One need not be a native of Italy to figure out that Tourismo is Italian for tourism or touring. Evidently, you don’t have to be an Italian car maker to use the word to name your vehicles, either, since only one of our three candidates this week hails from that Mediterranean peninsula. The other two are purely ‘Merican cars marketed with a bit of the ol’ gusto Italiano.
- The 1955–59 Fiat 1100 Turismo Veloce Trasformabile was a two-seat convertible roadster version of the 11oo compact sedan. The “veloce” indicated it was powered by an up-rated 54 HP, 12oocc engine. A total of 2,360 were built.
- The 1962–64 Studebaker Grand Turismo Hawk was the swan song of Studebaker’s Hawk line. Brooks Stevens’s extensive but economical reworking of Raymond Loewy’s original Golden Hawk was designed to bring the six-year-old body shape solidly into the ‘Sixties. It could be had with engines putting out anywhere from 210 to 335 supercharged horsepower. For our proposal today, let’s assume we’re talking about the mid-line R1, with 240 HP, a 4-speed manual gearbox, 4-wheel discs, and upgraded sport suspension.
- The 1982–87 Plymouth Turismo 2.2 was basically a renamed Horizon TC3. While Dodge L-bodies got some respectably hot turbo motors, Plymouth’s Turismo never came equipped with a huffer. The first-year version shown in our photo generated just 84 carbureted HP and 111 lb.-ft. of torque. And unfortunately, that’s the version you’re stuck with today.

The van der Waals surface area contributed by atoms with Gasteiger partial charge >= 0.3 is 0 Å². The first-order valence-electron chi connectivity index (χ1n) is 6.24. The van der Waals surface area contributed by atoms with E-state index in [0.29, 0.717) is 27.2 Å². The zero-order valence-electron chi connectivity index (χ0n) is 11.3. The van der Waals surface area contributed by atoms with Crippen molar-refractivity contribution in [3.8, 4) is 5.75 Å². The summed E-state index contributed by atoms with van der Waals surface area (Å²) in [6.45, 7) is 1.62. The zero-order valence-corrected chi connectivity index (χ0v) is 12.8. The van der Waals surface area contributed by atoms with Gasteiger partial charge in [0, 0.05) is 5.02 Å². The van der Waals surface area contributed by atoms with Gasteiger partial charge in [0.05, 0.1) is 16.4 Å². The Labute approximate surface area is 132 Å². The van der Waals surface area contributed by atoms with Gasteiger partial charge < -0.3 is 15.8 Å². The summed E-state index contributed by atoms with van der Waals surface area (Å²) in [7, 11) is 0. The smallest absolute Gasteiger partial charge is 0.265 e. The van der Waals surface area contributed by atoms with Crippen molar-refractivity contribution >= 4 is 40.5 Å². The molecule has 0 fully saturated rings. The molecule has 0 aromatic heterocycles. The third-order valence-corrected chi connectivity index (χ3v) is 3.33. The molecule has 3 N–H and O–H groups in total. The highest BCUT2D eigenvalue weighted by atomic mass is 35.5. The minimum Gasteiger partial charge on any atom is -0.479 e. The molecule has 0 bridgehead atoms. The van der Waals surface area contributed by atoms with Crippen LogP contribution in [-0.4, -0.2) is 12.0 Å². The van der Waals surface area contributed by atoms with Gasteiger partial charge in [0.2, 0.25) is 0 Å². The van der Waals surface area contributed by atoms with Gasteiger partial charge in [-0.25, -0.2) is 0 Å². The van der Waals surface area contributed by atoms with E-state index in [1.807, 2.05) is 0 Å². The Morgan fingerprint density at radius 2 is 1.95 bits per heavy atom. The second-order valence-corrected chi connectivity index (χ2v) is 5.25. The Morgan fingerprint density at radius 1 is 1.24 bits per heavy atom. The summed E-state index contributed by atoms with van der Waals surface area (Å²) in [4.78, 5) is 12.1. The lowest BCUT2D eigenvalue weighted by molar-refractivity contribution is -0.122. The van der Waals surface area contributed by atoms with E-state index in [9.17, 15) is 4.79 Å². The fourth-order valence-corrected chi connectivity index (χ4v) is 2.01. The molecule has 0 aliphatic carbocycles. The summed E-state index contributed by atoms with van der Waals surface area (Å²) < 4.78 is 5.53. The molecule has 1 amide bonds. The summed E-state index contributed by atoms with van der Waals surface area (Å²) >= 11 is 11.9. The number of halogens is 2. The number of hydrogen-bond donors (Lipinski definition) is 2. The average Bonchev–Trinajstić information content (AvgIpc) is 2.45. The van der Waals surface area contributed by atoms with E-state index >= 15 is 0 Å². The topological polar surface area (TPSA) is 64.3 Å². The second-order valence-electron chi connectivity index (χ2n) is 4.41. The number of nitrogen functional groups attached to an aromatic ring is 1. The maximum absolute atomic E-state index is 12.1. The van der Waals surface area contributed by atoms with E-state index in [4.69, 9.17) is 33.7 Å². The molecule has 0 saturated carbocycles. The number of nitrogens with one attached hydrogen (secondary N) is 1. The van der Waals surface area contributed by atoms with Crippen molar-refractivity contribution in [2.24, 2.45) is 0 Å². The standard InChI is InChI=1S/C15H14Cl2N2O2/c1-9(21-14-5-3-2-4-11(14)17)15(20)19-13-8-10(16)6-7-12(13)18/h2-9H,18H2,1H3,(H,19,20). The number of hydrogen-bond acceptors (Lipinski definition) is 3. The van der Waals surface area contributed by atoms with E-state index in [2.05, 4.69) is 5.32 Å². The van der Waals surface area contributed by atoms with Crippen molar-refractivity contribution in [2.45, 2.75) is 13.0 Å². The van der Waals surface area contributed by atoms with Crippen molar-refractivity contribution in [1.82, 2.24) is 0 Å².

Now, which of these three very different Turismos would you choose to:
- RACE – build into some sort of dedicated racing machine (not street legal) for your choice of competition — any legitimate, sanctioned form of motorsport: road course, rally, drag, LSR, Baja, etc.;
- DAILY – have as your sole street-registered car, for all your commuting and general transportation needs.
- RESTORE – do a museum-quality, factory-correct, frame-off restoration, then add to your collection, but not register to drive on the street.
Your choices should be accompanied by your persuasive justification, or at the very least which choice you felt most strongly about. As always, more caveats (there are always caveats) appear after the jump.
- Assume that you’re given these three vehicles outright, so there’s no acquisition cost, but the cost of race-prepping, maintaining, insuring and restoring them will be on you.
- Assume the cars are in “average condition” for their age; neither junk nor in flawless condition.
- These are your ONLY three cars. You cannot factor in any other cars you might actually own, e.g., “I’ll daily the MR2 because I have a van I can take the kids in…” Likewise, you can’t sell the restored car to buy another vehicle.
- You must assign one of the cars to each category. You can’t say, “I’ll race my street car,” or “I’ll drive that one for a season then restore it.”
- You can’t half-ass a car you don’t like, such as theoretically racing Lemons or doing a “20-footer” cosmetic restoration.